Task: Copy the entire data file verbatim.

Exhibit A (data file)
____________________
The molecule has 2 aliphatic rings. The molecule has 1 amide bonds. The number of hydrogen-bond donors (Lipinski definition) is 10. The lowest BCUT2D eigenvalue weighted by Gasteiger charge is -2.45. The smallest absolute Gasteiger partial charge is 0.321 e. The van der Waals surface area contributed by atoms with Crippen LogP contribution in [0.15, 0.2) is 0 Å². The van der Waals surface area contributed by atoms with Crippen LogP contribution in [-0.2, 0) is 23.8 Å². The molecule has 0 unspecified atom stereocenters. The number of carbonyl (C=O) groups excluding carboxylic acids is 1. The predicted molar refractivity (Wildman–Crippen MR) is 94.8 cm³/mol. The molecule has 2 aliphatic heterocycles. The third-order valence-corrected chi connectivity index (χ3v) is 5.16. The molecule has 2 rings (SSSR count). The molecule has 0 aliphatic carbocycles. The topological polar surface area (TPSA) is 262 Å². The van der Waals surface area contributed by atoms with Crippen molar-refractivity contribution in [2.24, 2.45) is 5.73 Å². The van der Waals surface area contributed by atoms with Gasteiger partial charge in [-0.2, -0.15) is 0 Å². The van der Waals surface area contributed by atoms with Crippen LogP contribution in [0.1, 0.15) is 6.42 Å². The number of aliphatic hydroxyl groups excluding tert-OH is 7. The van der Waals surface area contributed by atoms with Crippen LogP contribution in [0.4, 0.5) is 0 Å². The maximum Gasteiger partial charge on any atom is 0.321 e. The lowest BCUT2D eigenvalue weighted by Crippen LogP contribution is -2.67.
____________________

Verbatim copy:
The molecule has 2 aliphatic rings. The molecule has 1 amide bonds. The number of hydrogen-bond donors (Lipinski definition) is 10. The lowest BCUT2D eigenvalue weighted by Gasteiger charge is -2.45. The smallest absolute Gasteiger partial charge is 0.321 e. The van der Waals surface area contributed by atoms with Crippen LogP contribution in [0.15, 0.2) is 0 Å². The van der Waals surface area contributed by atoms with Crippen LogP contribution in [-0.2, 0) is 23.8 Å². The molecule has 0 unspecified atom stereocenters. The number of carbonyl (C=O) groups excluding carboxylic acids is 1. The predicted molar refractivity (Wildman–Crippen MR) is 94.8 cm³/mol. The molecule has 2 aliphatic heterocycles. The third-order valence-corrected chi connectivity index (χ3v) is 5.16. The molecule has 2 rings (SSSR count). The molecule has 0 aliphatic carbocycles. The topological polar surface area (TPSA) is 262 Å². The van der Waals surface area contributed by atoms with Crippen molar-refractivity contribution in [2.24, 2.45) is 5.73 Å². The van der Waals surface area contributed by atoms with Gasteiger partial charge in [-0.2, -0.15) is 0 Å². The van der Waals surface area contributed by atoms with Crippen LogP contribution in [0.1, 0.15) is 6.42 Å². The number of aliphatic hydroxyl groups excluding tert-OH is 7. The van der Waals surface area contributed by atoms with Crippen LogP contribution in [0.4, 0.5) is 0 Å². The maximum Gasteiger partial charge on any atom is 0.321 e. The lowest BCUT2D eigenvalue weighted by Crippen LogP contribution is -2.67.